Funding District Rehabilitation: Selling Bonds vs. Direct Billing
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Newport Municipal Utility District (Newport MUD) has been responsible for providing water and sanitary sewer infrastructure for nearly 50 years. During that time, the community the District serves has grown to include over 3832 homes within the Newport’s roughly 2,350 acres.
On November 5, residents of the District will be asked to vote in an election to determine whether the MUD will be authorized to issue bonds in several increments, over time, to fund the maintenance, rehabilitation and upgrade of portions of the MUD’s Water, Sewer, and Drainage (WS&D) infrastructure as it ages.
Aging WS&D Infrastructure
As the MUD’s WS&D infrastructure ages, it requires maintenance, rehabilitation, and sometimes, replacement as part of its lifecycle. In order to serve the community properly, the MUD needs to maintain, repair, and replace infrastructure.
The MUD plans to rehabilitate and repair our infrastructure in order to comply with the Texas Commission on Environmental Quality (TCEQ) standards, as well as bring older infrastructure up to modern materials and practices. Newport MUD must expand its surface water treatment plant facilities to meet the mandate of Harris-Galveston Subsidence District.
The projects also include expanding capacity at our wastewater plant, and replacing galvanized pipes and hydrants throughout the District because they are old and deteriorating. The District also needs to repair and upgrade the community’s sanitary sewer system as well as several smaller maintenance projects over the next 10 years.
Bond Financing vs. “Pay as You Go” with Cash
Before an engineering project can be bid (long before it is started), the funding has to be “in the bank”, i.e. pre-funded for each stage of the project. The two primary options available to the MUD for funding are:
- to spread the costs of the projects out over time through the issuance of bonds; or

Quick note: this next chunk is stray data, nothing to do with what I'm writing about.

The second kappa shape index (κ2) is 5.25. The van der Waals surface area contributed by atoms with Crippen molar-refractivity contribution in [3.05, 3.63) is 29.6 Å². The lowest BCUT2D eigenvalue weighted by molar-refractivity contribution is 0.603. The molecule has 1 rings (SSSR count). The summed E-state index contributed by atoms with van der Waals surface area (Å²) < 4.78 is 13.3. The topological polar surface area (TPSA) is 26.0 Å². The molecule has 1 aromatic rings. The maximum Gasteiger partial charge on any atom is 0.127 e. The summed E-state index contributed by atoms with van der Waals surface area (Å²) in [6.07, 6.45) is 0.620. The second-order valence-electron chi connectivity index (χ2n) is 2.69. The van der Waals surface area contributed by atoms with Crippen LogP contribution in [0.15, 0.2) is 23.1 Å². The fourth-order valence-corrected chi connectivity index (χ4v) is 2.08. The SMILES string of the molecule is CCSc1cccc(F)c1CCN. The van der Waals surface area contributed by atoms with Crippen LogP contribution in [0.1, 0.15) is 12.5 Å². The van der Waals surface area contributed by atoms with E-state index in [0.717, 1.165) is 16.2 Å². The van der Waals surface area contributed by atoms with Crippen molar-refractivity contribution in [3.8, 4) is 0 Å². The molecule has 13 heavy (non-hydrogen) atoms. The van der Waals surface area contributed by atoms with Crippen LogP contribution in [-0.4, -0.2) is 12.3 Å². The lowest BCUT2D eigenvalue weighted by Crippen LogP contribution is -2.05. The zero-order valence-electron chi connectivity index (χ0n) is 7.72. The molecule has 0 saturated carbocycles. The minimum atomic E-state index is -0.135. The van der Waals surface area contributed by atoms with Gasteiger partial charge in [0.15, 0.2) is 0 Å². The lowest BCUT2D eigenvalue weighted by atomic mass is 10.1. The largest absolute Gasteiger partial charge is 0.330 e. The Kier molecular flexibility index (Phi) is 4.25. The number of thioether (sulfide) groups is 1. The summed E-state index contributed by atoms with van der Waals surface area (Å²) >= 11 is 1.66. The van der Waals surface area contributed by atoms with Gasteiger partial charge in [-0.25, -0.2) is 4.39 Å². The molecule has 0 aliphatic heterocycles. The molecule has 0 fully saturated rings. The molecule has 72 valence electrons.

- to pay for the projects with cash using a “pay as you go” approach requiring substantial increases in water and sewer bills.
The projects outlined above must be completed in order to keep the District’s infrastructure operational, so the choice before voters in a bond authorization election is how projects are paid for, not if the projects will move forward. These projects are necessary to provide water to residents, and without bonds they can only be paid with increased water rates.
Authorizing bonds is much like a line of credit; you only pay for what you use, and you only use it when you need it. Authorizing bonding capacity for a District helps them fund long-term, higher-cost projects without repeatedly raising water rates or holding rollback elections to raise the maintenance and operations (M&O) tax rate.
Funding approximately $10M through bonds means small increases to the annual ad valorem (property) taxes; an issuance that size would mean the annual tax increase on the average home would be around $140 per year (roughly $13 per month), and would be paid back over 20-30 years of debt service through property taxes.
The same amount (approximately $10M), if paid through water rates, means increases of almost $135 per month to your water bill, and would need to be collected in full before the project can be bid.
Impact on the MUD’s Total Tax Rate
Currently, the district’s engineer is projecting most (if not all) the funds will be needed over the next 10-15 years, but there are a number of variables that make it hard to accurately predict when and where the funds are used.
At this point, based on the engineer’s plan and all the information available to the District, Newport would need to sell $10-$12M over the first two years (2020-2021) which would involve a small increase of around $0.075-$0.093 additional debt service tax rate to service that amount of debt (barring any emergency repairs or event). Additional bond issuance would occur periodically through 2030, as forecasted in the Capital Improvement Plan, and in those years there may be a property tax increase.
Again, as in the example above, the same initial funding if paid in water rates would require an increase of $135-$168 per month on the average water bill and require full collection of funds before bidding could begin.
For more information on the tax and water bill implications, residents are encouraged to attend the open house event scheduled on October 16th.
As residents inform themselves regarding the bond election, they are encouraged to reach out to the District for any clarifications they might need by using the Contact Us form on the District’s website.
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Thursday, October 17, 2019 at 3:00 PM
• Agenda (PDF)
Board meetings are held at:
Community Room (next to Fitness Room)
16410 Country Club Drive
Crosby, Texas 77532